“I can hear Zimbabwe calling
I can hear Zimbabwe calling,
Take your arms and free the nation?”
They would sing from the heart because that was the call they had answered in crossing to the rear.
They braved it when they were told that they could not be trained because they were below 18 years of age, but they would be put into schools until they were old enough to be trained to go home and fight.
The camp schools were run along military lines and this is what consoled the children.
The teachings were about the struggle, why they were in the struggle, what their role was during the struggle and after independence, the military drills, self –defence tactics, the parades, the toi-toi, everything was as in the military camps except that they were not given full military training and they were not armed, but they were as ready as any fighters were trained to be in our war of liberation.
This military set up, this military education, the military ethos and the teachings about the cause of our armed struggle is what consoled the children because this is why they had left the comfort of home and braved every danger and this is what strengthened them to face all the hardships and dangers of the struggle.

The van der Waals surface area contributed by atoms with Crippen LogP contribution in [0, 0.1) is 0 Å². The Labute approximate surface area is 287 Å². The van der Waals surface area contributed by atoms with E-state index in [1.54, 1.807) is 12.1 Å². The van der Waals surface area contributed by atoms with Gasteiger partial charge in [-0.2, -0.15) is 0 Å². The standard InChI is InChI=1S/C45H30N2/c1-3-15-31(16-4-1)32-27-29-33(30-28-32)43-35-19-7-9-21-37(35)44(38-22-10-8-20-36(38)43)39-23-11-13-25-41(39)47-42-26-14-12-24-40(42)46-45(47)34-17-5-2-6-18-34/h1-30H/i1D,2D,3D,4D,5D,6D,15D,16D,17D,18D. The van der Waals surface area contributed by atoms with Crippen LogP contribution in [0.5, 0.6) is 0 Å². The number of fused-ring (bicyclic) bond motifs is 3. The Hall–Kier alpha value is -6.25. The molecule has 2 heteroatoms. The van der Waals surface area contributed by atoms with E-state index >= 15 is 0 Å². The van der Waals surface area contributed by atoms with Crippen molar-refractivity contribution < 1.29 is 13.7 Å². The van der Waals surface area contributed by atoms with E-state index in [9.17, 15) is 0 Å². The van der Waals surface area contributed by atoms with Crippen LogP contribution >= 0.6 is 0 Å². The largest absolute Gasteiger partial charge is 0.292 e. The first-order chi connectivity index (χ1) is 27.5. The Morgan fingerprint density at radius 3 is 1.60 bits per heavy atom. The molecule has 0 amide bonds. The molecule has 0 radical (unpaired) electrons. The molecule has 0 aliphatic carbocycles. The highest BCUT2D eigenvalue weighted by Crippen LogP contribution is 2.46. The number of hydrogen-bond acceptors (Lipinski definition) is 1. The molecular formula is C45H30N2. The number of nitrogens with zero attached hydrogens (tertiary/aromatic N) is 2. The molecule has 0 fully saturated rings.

They were freedom fighters; only too young to be fielded to face the enemy in combat.
But they were fighters, they were part of the moral force that opposed unto death, the invasion and subjugation of our country by British armed bandits.
They were prepared to shed their blood for Zimbabwe and they did.
They were not only killed at Chimoio.
They were massacred at Nyadzonia, Pasi Chigare and Mkushi and other places in Zambia and Mozambique.
They freely gave their lives for this precious land called Zimbabwe.
This is such precious history, such precious heritage we would lose if we went along with Christopher Farai Charamba’s story of Chindunduma being a school for children of ‘operatives at Chimoio’.
Chindunduma was the school for Zimbabwe’s youngest heroes who had left the comfort of home to face a most vicious and brutal machinery, that of the Smith regime.
They bore the brunt of the enemy’s brutality, but never gave up and they still sung even as they buried their friends.
Finally, there is a question that begs an answer.
“If the combatants had been so pre-occupied with baby-making as Farai Charamba’s article suggests, would we have succeeded in routing the Smith regime?”
It was a vicious war, it was perilous even for adults, so how would you make it if you had baby after baby?
It is true people found love and some married and it was permitted.
What was not permitted was adultery, but the combatants are people who had left home to prosecute the liberation struggle so that they could free Zimbabwe.
They had made a choice not to stay at home and marry and raise families, but to fight for their country.
Surely they could not have forgotten their mission and decided to settle at the rear and have families.
The priorities never changed for the combatants.
They had left home to free Zimbabwe and that was their main pre-occupation in the armed struggle.